- The requirements will apply to insurers and reinsurers as well as to intermediaries, so the FCA will go beyond the IDD in this respect, as it does for firms subject to TC. However, the knowledge and competence requirements will apply only to those employees involved in insurance distribution, and can be modulated to apply in a proportionate manner to, for example, call centre operatives.
The FCA currently requires intermediaries to hold higher minimum aggregate PII cover than the IDD minimum and also sets conditions on excess levels and specific terms within the cover. It proposes to amend all requirements to require the IDD minimum, but to keep its existing super-equivalent requirements.
The IDD requires (re)insurers and intermediaries to use only authorised or exempt intermediaries for insurance distribution services. Insofar as current rules do not expressly reflect this, they will need to do so.
The FCA will apply the IDD's overarching principles to all intermediaries carrying out insurance distribution activities regardless of whether or not they have direct customer contact. The FCA will give effect to these by:
- amending the current ICOBS rules on communications and financial promotions to require that all marketing communications be clearly identifiable as such;
- a new rule requiring insurance distributors to act honestly, fairly and professionally in the best interests of their customers; and
- a new rule in SYSC to prohibit remuneration and performance management practices that would conflict with the customer’s best interests rule.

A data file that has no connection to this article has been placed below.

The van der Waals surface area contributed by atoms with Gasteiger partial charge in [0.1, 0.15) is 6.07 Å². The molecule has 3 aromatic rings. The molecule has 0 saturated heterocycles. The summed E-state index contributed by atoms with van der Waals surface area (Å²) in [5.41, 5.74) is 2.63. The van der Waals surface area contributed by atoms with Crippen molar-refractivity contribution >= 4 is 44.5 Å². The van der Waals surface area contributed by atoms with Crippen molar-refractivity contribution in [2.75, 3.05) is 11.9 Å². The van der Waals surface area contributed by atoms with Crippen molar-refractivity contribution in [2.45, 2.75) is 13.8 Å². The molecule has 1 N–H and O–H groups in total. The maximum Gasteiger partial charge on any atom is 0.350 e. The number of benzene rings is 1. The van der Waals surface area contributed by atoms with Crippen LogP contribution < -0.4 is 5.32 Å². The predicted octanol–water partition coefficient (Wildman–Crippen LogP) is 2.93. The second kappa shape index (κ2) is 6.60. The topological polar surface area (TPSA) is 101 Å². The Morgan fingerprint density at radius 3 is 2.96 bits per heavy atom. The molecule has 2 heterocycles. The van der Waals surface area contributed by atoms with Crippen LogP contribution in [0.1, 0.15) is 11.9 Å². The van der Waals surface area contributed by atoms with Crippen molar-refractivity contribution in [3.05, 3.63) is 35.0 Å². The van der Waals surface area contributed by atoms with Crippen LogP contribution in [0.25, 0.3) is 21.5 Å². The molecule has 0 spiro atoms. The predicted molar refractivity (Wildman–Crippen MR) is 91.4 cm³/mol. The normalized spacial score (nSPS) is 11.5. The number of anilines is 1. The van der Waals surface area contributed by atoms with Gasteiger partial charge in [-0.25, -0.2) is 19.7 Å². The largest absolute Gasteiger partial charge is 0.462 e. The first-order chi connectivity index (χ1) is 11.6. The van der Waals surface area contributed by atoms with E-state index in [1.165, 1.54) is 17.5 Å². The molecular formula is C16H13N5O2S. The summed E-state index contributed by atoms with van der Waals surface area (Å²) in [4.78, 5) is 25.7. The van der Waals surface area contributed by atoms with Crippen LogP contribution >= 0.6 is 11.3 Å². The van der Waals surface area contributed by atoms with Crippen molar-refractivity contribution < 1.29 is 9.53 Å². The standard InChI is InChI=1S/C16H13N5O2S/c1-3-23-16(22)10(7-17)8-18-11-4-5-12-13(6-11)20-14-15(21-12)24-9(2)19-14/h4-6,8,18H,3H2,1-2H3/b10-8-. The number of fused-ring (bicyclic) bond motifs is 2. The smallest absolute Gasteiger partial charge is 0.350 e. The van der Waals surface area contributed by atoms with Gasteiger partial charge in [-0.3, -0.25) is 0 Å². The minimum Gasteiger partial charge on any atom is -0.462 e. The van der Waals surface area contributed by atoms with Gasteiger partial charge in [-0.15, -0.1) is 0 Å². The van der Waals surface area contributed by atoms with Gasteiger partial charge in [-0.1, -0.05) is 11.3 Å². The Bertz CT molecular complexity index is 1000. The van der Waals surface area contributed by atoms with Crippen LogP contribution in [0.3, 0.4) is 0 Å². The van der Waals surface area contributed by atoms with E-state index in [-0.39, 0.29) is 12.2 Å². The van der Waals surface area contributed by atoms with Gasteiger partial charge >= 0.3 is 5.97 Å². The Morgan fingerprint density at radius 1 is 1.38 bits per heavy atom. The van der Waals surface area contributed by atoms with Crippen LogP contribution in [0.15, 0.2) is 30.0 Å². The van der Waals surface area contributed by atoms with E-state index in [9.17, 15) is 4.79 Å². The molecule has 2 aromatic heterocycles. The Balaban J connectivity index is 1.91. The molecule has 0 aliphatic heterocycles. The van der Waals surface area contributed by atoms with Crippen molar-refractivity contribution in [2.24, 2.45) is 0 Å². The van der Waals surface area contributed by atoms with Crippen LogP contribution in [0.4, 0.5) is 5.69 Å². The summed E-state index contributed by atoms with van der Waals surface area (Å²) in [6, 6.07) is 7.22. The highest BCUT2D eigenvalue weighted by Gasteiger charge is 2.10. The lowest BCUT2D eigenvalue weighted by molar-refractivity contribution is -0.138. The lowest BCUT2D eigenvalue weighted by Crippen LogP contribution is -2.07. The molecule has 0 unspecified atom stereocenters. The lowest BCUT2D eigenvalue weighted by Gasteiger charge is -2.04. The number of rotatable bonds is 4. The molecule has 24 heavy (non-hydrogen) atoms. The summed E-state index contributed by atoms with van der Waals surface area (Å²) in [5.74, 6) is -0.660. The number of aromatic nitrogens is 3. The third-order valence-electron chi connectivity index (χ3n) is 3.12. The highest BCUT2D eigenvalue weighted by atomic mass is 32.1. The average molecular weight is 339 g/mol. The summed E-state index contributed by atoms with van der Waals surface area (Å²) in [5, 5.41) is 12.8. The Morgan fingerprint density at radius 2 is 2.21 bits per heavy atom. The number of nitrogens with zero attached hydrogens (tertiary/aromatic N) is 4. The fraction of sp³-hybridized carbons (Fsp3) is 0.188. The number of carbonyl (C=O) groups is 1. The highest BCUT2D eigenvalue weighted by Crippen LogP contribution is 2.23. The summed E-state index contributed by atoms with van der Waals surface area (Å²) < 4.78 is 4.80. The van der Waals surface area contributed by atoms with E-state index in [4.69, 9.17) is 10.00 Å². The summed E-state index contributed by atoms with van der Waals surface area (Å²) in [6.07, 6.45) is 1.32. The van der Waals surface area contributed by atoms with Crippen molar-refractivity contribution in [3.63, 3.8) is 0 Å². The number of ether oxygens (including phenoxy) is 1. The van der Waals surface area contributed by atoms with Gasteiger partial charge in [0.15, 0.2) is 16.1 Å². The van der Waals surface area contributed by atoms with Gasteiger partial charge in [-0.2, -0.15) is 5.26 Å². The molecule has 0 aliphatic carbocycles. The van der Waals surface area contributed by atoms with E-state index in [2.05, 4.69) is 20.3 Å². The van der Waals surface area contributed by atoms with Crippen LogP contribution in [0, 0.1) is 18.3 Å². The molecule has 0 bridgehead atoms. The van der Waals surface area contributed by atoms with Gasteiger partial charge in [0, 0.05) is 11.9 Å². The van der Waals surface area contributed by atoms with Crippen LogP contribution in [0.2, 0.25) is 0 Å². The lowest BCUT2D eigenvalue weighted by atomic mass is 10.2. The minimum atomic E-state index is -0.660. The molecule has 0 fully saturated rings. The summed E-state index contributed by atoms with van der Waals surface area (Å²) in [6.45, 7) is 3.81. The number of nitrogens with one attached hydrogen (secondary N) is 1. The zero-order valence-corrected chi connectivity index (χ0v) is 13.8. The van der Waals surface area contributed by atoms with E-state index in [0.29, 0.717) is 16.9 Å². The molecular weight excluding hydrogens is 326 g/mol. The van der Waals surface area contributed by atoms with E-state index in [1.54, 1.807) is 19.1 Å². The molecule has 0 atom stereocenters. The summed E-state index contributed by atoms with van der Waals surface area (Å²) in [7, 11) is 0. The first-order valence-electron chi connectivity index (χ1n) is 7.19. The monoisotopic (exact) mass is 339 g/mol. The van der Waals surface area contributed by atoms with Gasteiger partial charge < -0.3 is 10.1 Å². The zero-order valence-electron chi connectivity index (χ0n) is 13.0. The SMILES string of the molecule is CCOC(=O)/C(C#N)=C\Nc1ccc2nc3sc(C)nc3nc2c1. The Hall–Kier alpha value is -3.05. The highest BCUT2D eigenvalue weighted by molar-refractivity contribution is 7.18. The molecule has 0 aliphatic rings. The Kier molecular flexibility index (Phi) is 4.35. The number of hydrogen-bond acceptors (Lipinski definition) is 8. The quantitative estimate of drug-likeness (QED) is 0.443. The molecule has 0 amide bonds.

ICOBS 4 - to incorporate the IDD requirements in respect of pre-contacts disclosure
Conflicts of interest and transparency
The FCA proposes to amend ICOBS 4 to align with the following IDD requirements:
- intermediaries must disclose if they have 10% or more voting rights or capital in an insurer, or vice versa. (Currently the requirement is “more than 10%”);
- intermediaries must disclose if they give advice based on “a fair and personal” analysis of the market; and
- where an intermediary is contractually bound to place business with a specific insurer or insurers it must provide the names of these insurers. (Currently this information need only be supplied on request by the customer).
Disclosure of firms' remuneration arrangements
The FCA proposes to amend ICOBS 4 to incorporate the following IDD requirements in respect of remuneration disclosure:
- intermediaries must disclose the nature and basis of remuneration received in relation to the insurance contract being proposed (eg bonuses for hitting a sales target where the specific contract sold will count directly towards that target)